But Apple has plenty of money. Even if it had to pay Volkswagen-level fines it would be perfectly fine financially. What it cannot recover from, however, is the loss of confidence from its most loyal fans.

I've begun to see evidence of this already. I know of life-long Apple fans with older iPhones that have recently discovered that swapping out a battery on a three and a half-year-old iPhone 6 returns the phone to pristine operation.

They otherwise would have bought a new phone, just as millions of others probably already have, assuming the new iOS 11 with new features was taxing the system.


Charging $80 at an Apple store or a service center to bring the phone back good as new is something I think end-users would have accepted had this issue been properly communicated with transparency to its customers a long time ago. But they cannot accept being flat out lied to.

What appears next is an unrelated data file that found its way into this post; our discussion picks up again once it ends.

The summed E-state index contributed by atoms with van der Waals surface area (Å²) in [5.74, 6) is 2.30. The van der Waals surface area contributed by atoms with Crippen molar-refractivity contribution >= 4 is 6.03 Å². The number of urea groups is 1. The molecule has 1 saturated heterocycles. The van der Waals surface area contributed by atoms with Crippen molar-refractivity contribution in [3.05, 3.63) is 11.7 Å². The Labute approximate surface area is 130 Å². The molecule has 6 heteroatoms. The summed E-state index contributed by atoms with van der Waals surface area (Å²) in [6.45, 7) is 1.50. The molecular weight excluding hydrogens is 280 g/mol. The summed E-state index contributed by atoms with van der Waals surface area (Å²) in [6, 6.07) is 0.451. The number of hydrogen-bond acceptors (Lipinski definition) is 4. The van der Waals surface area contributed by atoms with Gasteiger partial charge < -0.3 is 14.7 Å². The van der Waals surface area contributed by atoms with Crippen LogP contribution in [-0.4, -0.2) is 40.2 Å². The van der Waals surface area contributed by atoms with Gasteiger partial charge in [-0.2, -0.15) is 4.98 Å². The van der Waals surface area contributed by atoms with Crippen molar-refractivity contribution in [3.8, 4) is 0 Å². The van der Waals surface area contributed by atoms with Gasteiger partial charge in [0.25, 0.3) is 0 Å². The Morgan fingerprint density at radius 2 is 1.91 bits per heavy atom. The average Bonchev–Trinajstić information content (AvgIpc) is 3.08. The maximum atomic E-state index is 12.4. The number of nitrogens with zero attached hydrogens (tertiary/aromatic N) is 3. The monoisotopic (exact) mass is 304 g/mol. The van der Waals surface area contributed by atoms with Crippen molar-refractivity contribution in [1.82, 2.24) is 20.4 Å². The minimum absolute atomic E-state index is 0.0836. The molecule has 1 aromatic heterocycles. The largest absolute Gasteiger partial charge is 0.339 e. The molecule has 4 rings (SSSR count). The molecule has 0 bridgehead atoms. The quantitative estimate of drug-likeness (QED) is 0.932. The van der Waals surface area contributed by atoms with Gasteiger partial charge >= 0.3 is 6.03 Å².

Apple has now offered to replace the batteries for a reduced price of $29 on all the affected phones and will be providing a software update that will offer the kind of diagnostics the phones should have had in the first place.

This is a paltry gesture -- out of the guilt of being caught -- and is an attempt to reduce its potential exposure having to pay punitive damages it may very well face in the future.

And is most certainly not enough."

The whole article with hot links to related articles, and a discussion thread at the end where you can lambaste his article and personally thank or insult him, and source content is here: http://www.zdnet.com/article/batterygate-apple-betrayed-its-customers-and-now-it-faces-a-world-of-hurt/

Edited by RV_
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Barb and Zulu,